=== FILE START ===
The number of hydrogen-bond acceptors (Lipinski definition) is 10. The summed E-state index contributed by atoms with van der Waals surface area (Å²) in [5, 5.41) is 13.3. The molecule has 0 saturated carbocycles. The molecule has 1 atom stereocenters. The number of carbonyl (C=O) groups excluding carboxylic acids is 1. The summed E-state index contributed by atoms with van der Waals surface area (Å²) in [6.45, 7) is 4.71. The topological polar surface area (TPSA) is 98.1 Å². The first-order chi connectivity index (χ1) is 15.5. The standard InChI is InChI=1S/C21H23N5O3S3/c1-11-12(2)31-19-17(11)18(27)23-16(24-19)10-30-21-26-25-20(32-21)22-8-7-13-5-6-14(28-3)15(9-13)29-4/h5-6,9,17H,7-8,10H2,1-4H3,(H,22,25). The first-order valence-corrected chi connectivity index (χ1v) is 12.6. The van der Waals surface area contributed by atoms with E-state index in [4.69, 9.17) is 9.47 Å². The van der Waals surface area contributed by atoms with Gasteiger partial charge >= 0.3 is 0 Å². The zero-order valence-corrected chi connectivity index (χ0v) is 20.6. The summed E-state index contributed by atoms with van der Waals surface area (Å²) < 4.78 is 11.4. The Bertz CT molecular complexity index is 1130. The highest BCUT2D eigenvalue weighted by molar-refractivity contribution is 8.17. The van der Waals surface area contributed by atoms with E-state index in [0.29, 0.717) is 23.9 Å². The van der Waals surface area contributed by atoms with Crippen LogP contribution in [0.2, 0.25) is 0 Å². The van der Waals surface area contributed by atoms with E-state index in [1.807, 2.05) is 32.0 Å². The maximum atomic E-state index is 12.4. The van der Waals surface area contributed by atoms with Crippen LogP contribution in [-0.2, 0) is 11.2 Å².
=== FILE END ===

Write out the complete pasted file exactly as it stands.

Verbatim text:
The number of hydrogen-bond acceptors (Lipinski definition) is 10. The summed E-state index contributed by atoms with van der Waals surface area (Å²) in [5, 5.41) is 13.3. The molecule has 0 saturated carbocycles. The molecule has 1 atom stereocenters. The number of carbonyl (C=O) groups excluding carboxylic acids is 1. The summed E-state index contributed by atoms with van der Waals surface area (Å²) in [6.45, 7) is 4.71. The topological polar surface area (TPSA) is 98.1 Å². The first-order chi connectivity index (χ1) is 15.5. The standard InChI is InChI=1S/C21H23N5O3S3/c1-11-12(2)31-19-17(11)18(27)23-16(24-19)10-30-21-26-25-20(32-21)22-8-7-13-5-6-14(28-3)15(9-13)29-4/h5-6,9,17H,7-8,10H2,1-4H3,(H,22,25). The first-order valence-corrected chi connectivity index (χ1v) is 12.6. The van der Waals surface area contributed by atoms with E-state index in [4.69, 9.17) is 9.47 Å². The van der Waals surface area contributed by atoms with Gasteiger partial charge >= 0.3 is 0 Å². The zero-order valence-corrected chi connectivity index (χ0v) is 20.6. The summed E-state index contributed by atoms with van der Waals surface area (Å²) < 4.78 is 11.4. The Bertz CT molecular complexity index is 1130. The highest BCUT2D eigenvalue weighted by molar-refractivity contribution is 8.17. The van der Waals surface area contributed by atoms with E-state index in [0.29, 0.717) is 23.9 Å². The van der Waals surface area contributed by atoms with Crippen LogP contribution in [0.2, 0.25) is 0 Å². The van der Waals surface area contributed by atoms with E-state index in [1.807, 2.05) is 32.0 Å². The maximum atomic E-state index is 12.4. The van der Waals surface area contributed by atoms with Crippen LogP contribution in [-0.2, 0) is 11.2 Å².